Electric strikes present an interesting method for managing your door security with a number of options that go above and beyond the typical deadbolts that have been a mainstay in the past. How exactly do electric strikes work though? In the past there has been a bit of hesitancy towards electric strikes in terms of fire and disaster safety but that needn’t be the case with modern fail-safe amendments that we’ll further investigate. There are a lot of different ways to configure your doors’ electric strikes and some interesting potential with modern home automation. Here we’ll look at some of the details and investigate the finer details of electric strikes.
In order to properly explain how electric strikes work it’s important to understand a little bit about the anatomy of doors. The strike is the metal plate that connects to the door jamb and facilitates the locking and mechanisms. Electric strikes work via the electronic activation of a latch-bar (keeper) that is toggled between open and closed depending on the configuration. There are two basic configurations: fail-safe and fail secure.
Fail-safe means that the latch-bar will remain open when there is no electricity and needs a current for it to be activated and closed. This is ideal for domestic use because there is no chance for the electric strike to remain locked in the event of an emergency power outage. This is the solution to the fear that automated electronic doors could trap people inside during a power outage or disaster scenario. Of course it shouldn’t be a huge concern because they can be operated manually but the idea is still scary nonetheless.
The other option is fail-secure which operates in an opposite manner to the fail-safe. This means that the latch-bar remains open only when there is electricity and without electricity it will revert to locked by default. While the door should still be manually operable there is always some concern using fail-secure electric strikes for domestic use in the event of an emergency. This method would be best suited to storage or warehouses that don’t get regular human traffic and would best remain locked in the event of power loss.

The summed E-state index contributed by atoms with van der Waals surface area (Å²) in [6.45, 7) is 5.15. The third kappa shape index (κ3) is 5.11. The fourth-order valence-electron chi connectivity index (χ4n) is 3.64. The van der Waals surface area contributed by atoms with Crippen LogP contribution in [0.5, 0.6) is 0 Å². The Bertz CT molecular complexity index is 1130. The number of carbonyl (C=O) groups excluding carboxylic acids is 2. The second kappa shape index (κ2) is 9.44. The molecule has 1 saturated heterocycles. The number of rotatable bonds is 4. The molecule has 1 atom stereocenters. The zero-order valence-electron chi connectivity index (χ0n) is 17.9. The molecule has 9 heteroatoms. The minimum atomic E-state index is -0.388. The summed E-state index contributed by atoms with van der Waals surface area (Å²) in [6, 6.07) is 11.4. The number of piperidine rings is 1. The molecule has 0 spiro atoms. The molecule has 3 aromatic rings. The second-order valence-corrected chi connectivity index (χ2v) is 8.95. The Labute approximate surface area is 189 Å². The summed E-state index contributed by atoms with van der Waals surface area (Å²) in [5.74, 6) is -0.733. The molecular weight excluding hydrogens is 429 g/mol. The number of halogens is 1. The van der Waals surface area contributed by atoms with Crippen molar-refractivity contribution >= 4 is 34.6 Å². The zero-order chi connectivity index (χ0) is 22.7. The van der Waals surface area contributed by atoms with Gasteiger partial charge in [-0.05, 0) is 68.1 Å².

Who Needs Electric Strikes?
In general electric strikes haven’t seen much domestic use because they are sort of superfluous and unnecessary for individual homes but they have been a mainstay to city living for decades. When somebody ‘buzzes you in’ to the front door of an apartment building that’s an electric strike in action. In this example it’s simply a matter of convenience but electric strikes see a lot more use for security purposes in government owned buildings, small businesses, and anywhere that needs to control traffic flow through a building. It’s a great way to remotely manage security by being able to activate doors from a central hub and there’s a lot of prospects for the future with home automation and electric strikes. In general electric strikes serve a strong purpose for both security as well as convenience and should be seeing more use in the future as home automation begins to integrate additional features involving electric strikes.
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